Microsoft Office Tutorials and References
In Depth Information
Under the Lists And Libraries category, by default, are the following web parts (indicating that
they are existing lists or libraries on the site): Announcements, Calendar, Links, Shared Documents,
Site Assets, Site Pages, Tasks, Team Discussion. These are the lists and libraries generated by the
Team Site template when the site was built. If you aren’t using that template for your site, you might
not have exactly the same items listed (and you won’t have the wiki page as your home page either).
Under the Content Rollup category are the Relevant Documents and XML Viewer web parts.
Relevant Documents The Relevant Documents web part makes sense as a roll-up web
part—not only is it filtered to show just the documents relevant to the account that you are
using to log into the site, but it actually aggregates or “rolls up” all the documents from all
the site’s libraries that might be relevant to your account. This means that any document you
are working on in any library will be listed, unlike the Shared Documents web part, which
displays all documents for that library only. And since documents can be considered content,
well, I guess that makes it a good thing to have in this category. This web part is one of two
that I consider “user-specific” web parts; both personalize any page they’re on by filtering its
contents by the account logged in.
XML Viewer The XML Viewer web part, however, doesn’t seem to be a natural it for the
title of this category. What it is supposed to do is take XML, translate it to XSL (using XSL
translation, XSLT), and then show the data. I guess, if you work with the right code, you
could have it do some content roll-up. I’ve used the XML Viewer web part to display the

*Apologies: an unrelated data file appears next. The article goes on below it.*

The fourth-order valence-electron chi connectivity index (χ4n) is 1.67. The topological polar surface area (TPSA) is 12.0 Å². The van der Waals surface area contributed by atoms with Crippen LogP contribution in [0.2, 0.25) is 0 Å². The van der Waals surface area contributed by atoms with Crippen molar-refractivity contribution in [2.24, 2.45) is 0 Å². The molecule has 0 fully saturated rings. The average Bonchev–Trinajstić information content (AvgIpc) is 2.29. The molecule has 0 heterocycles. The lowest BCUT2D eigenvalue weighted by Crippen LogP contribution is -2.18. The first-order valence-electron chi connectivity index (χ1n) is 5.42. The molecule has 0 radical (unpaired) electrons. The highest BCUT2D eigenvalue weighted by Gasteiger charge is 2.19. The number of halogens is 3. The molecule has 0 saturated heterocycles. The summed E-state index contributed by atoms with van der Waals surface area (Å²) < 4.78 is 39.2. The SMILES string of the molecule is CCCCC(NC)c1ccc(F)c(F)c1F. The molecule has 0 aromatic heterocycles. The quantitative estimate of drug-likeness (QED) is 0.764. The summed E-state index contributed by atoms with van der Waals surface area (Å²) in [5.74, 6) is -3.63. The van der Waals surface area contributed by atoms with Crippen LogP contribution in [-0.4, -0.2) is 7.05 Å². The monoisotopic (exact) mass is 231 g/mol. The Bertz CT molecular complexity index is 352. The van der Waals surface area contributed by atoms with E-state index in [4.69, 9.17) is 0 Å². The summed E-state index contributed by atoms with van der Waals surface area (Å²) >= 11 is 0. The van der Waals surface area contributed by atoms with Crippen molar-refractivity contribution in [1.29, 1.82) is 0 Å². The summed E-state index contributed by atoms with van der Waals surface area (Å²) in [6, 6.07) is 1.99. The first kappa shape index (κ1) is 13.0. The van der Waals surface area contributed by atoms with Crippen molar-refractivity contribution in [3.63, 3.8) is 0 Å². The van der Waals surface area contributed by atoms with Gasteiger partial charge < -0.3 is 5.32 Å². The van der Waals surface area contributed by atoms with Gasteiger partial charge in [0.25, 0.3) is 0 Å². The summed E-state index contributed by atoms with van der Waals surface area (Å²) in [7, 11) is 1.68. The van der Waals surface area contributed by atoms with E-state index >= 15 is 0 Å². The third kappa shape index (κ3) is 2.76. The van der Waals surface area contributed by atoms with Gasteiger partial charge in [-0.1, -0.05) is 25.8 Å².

result of a little HTML or XML script I might need (like a Google gadget or something). It’s
not necessarily what it’s meant for, but as an admin, I sometimes have to go with what works.
The Forms category contains only one web part, HTML Form.
HTML Form This web part is very simple and powerful. What it does is flatly demonstrate
a web part capability that a lot of people still don’t use—web part connections. When two
web parts (or more) are on the same page and they have content displayed that they both
have in common, you can connect them by that content. When web parts are connected, one
web part can be used to filter the data of another web part.
As is often the case with lists, one list will have a unique record for something, such as a
customer, and another list will have a bunch of records, such as sales, related to each customer.
If you use a lookup field in the sales list for the customer field so that the data-entry person
only needs to select a customer name in that field rather than type it in, then those two lists
are connected (or related, if you will). In that case, if you put web parts for both lists on a
page, you could connect them using their common fields. Then you could select a customer
from the customer list, and it would filter the display of records from the sales list to show
only the sales that relate to that customer.
What an HTML Form web part does is even easier. It gives you only a field to type in and a
Go button. When you add it to a page, you have to configure it to connect with some other
List View web part on the page, specifying one of its fields to filter. Then, to use the form, you
just type in a word (exact match only), and it will look at the connected list and return only
the records that have a matching value in their field.